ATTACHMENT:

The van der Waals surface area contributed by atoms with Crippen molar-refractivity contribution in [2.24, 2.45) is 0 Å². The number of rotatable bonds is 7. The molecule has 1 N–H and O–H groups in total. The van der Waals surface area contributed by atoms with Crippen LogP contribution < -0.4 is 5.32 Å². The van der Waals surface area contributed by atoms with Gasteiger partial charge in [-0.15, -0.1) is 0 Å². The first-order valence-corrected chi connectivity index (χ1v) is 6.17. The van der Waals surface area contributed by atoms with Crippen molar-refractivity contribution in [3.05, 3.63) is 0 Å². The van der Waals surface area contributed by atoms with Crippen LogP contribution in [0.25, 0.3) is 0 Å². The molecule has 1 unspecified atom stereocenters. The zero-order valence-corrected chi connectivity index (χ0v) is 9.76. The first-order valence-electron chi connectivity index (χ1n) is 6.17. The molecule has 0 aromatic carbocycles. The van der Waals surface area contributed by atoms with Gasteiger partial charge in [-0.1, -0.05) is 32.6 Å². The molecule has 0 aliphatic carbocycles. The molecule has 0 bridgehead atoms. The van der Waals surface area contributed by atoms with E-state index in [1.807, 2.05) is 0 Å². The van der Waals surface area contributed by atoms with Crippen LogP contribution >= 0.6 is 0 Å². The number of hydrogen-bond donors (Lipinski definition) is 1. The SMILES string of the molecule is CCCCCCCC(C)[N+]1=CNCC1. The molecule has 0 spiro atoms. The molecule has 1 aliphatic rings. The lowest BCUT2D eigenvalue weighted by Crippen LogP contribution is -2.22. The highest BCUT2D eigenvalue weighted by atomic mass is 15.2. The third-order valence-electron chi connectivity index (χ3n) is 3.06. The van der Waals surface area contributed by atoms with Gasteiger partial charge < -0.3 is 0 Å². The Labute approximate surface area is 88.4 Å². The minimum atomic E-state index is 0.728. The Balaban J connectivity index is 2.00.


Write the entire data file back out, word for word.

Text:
The van der Waals surface area contributed by atoms with Crippen molar-refractivity contribution in [2.24, 2.45) is 0 Å². The number of rotatable bonds is 7. The molecule has 1 N–H and O–H groups in total. The van der Waals surface area contributed by atoms with Crippen LogP contribution < -0.4 is 5.32 Å². The van der Waals surface area contributed by atoms with Gasteiger partial charge in [-0.15, -0.1) is 0 Å². The first-order valence-corrected chi connectivity index (χ1v) is 6.17. The van der Waals surface area contributed by atoms with Crippen molar-refractivity contribution in [3.05, 3.63) is 0 Å². The van der Waals surface area contributed by atoms with Crippen LogP contribution in [0.25, 0.3) is 0 Å². The molecule has 1 unspecified atom stereocenters. The zero-order valence-corrected chi connectivity index (χ0v) is 9.76. The first-order valence-electron chi connectivity index (χ1n) is 6.17. The molecule has 0 aromatic carbocycles. The van der Waals surface area contributed by atoms with Gasteiger partial charge in [-0.1, -0.05) is 32.6 Å². The molecule has 0 aliphatic carbocycles. The molecule has 0 bridgehead atoms. The van der Waals surface area contributed by atoms with E-state index in [1.807, 2.05) is 0 Å². The van der Waals surface area contributed by atoms with Crippen LogP contribution >= 0.6 is 0 Å². The number of hydrogen-bond donors (Lipinski definition) is 1. The SMILES string of the molecule is CCCCCCCC(C)[N+]1=CNCC1. The molecule has 0 spiro atoms. The molecule has 1 aliphatic rings. The lowest BCUT2D eigenvalue weighted by Crippen LogP contribution is -2.22. The highest BCUT2D eigenvalue weighted by atomic mass is 15.2. The third-order valence-electron chi connectivity index (χ3n) is 3.06. The van der Waals surface area contributed by atoms with Gasteiger partial charge < -0.3 is 0 Å². The Labute approximate surface area is 88.4 Å². The minimum atomic E-state index is 0.728. The Balaban J connectivity index is 2.00.